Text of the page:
Significantly reducing agricultural CO2 emissions by way of wheatgrass

Photo of wheatgrass by Kernza Perennial grain,

Wheatgrass has the potential to reduce agricultural greenhouse gas emissions in Denmark by up to 10 percent according to researchers at the University of Copenhagen and Carlsberg Research Laboratory. Over the next five years, their new project will focus on optimising wheatgrass for it to become the sustainable crop of tomorrow.

Agriculture accounts for 20 percent of Denmark's combined greenhouse gas emissions, making the sector a notable climate culprit. As such, solutions are desperately needed to mitigate CO2 emissions, which is where the University of Copenhagen enters the picture.

 DEEPROOTS is a new research collaboration between the University of Copenhagen and Carlsberg Research Laboratory. The project will explore the potential to reduce CO2 emissions by way of a truly unique plant - wheatgrass.

 The grass is closely related to wheat and can be grown in Denmark, despite being native to climes further south. Wheatgrass has an extremely deep root system that binds carbon into soil while also allowing the plant to absorb nutrients, water and nitrogen with incredible efficiency, according to Michael Broberg Palmgren, a professor at the he University of Copenhagen's Department of Plant and Environmental Sciences and one of the researchers on the project.

 "As a result of this deep root system, very little nitrogen from fertilization is wasted, unlike conventional wheat, which has significantly shorter roots that lead to the frequent leeching of nitrogen residues into groundwater. On top of that, wheatgrass is a perennial crop, meaning that it can survive winters. So, no CO2 is emitted from plowing and reseeding. And finally, it can be used in beer," he says.

The promise of wheatgrass was received with great enthusiasm by Innovation Fund Denmark when they announced their support for the five-year DEEPROOTS project with a 19.8 million Danish kroner (€2.7m) grant.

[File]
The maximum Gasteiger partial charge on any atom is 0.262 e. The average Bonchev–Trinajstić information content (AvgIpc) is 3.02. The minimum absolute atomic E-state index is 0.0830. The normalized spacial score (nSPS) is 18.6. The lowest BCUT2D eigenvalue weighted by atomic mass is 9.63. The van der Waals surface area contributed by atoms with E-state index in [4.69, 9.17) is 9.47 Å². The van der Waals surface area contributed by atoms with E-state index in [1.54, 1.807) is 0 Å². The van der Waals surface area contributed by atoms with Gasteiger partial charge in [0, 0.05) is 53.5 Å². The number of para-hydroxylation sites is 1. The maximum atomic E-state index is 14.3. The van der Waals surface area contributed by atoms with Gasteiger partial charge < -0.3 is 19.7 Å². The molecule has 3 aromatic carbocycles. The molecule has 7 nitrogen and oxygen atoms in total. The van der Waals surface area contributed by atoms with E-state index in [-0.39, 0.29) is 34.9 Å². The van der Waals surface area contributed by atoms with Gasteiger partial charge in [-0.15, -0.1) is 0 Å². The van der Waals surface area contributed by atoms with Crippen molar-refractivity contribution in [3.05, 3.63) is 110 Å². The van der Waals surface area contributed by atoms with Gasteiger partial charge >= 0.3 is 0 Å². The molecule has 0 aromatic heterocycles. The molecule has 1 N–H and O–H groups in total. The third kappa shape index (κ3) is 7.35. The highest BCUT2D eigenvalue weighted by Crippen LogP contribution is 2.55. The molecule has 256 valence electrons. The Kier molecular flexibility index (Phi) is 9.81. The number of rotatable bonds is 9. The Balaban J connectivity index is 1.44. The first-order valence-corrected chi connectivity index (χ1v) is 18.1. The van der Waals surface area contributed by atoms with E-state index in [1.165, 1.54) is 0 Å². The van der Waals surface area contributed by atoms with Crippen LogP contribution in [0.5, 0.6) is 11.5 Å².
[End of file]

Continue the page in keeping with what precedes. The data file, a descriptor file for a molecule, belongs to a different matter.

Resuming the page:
"We were incredibly happy to hear that we'd received this grant. Contributing to the green transition through one's research feels great," says Michael Palmgren.

 Potential to reduce CO2 emissions by up to 10 percent

Wheatgrass is so effective at absorbing atmospheric CO2 that the researchers estimate that its use could eventually reduce agricultural greenhouse gas emissions in Denmark by up to 10 percent. Although, this calculation hinges upon our ability to replace 30 percent of today's Danish crops with wheatgrass.

 Before any such objective can be achieved, the yield of wheatgrass in grain form must be increased. Michael Palmgren explains:

 "Wheatgrass shares many of conventional wheat's genes and properties, but it isn't very good at keeping its seeds, which are also thinner. This translates into smaller yields for farmers, something that, quite naturally, they aren't interested in."

 Therefore, among other things, Palmgren and his colleagues will be examining whether there are genetic variants of wheatgrass that are better at allowing the grass to hang on to its seed.

 "Wheatgrass has three genes that cause its seeds to shed easily. We want to get rid of all three. Indeed, the presence of just one of these genes is enough for the seeds to be released onto the ground. Therefore, we hope to find plants in the field with variations of these genes that no longer work, so that they hold onto their seeds longer. We only expect to find one variant at a time, so extensive cross-breeding will be required until the crop is optimal - from an agricultural perspective," he says.

The plan is for wheatgrass to be sown in fields on the Danish islands Funen and Lolland. This will let the researchers experiment with their genetic compositions to find just the right ones.

 "Today's wheat might one day be replaced by climate-friendly wheatgrass," concludes Michael Palmgren

Current Issue